Nominated as one of America’s best-loved novels by PBS’s The Great American Read
Wuthering Heights, first published in 1847, the year before the author's death at the age of thirty, endures today as perhaps the most powerful and intensely original novel in the English language. “Only Emily Brontë,” V.S. Pritchett said about the author and her contemporaries, “exposes her imagination to the dark spirit.” And Virginia Woolf wrote, “It is as if she could tear up all that we know human beings by, and fill these unrecognisable transparencies with such a gust of life that they transcend reality. Hers, then, is the rarest of all powers. She could free life from its dependence on facts, with few touches indicate the spirit of a face so that it needs no body; by speaking of the moor make the wind blow and the thunder roar.”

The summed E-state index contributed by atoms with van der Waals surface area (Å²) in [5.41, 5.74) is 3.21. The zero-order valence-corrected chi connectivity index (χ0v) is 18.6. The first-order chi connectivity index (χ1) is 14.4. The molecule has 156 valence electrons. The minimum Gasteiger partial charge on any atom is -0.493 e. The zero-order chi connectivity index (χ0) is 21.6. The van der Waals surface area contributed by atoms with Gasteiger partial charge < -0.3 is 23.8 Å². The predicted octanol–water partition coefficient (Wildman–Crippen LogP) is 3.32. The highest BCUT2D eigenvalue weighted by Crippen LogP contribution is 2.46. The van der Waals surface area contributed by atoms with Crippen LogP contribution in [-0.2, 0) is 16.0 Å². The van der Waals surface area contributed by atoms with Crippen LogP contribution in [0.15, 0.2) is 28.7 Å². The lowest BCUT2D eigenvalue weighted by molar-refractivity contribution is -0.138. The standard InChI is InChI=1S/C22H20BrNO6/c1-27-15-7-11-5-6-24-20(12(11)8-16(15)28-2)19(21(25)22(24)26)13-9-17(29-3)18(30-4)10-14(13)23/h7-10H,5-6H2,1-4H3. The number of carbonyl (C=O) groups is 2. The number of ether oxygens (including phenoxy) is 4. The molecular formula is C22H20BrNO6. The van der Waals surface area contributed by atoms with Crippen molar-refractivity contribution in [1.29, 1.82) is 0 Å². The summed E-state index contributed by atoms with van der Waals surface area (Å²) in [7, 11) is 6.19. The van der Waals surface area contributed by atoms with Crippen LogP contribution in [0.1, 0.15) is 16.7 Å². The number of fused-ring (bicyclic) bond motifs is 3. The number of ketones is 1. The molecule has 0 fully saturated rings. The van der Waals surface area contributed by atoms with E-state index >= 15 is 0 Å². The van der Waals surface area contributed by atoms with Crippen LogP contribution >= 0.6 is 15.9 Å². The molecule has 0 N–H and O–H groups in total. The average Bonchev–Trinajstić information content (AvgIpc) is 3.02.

This Modern Library edition contains a biographical note, a preface by the author's sister Charlotte Brontë, an Introduction by Diane Johnson, and commentary by George Henry Lewes, Virginia Woolf, and E. M. Forster. This edition also includes a Modern Library Reading Group Guide.
About the Author
Diane Johnson is the author of many books, including the bestselling novel Le Divorce, which was a 1997 National Book Award finalist. She divides her time between San Francisco and Paris.
"It is as if Emily Brontë could tear up all that we know human beings by, and fill these unrecognizable transparencies with such a gust of life that they transcend reality." --Virginia Woolf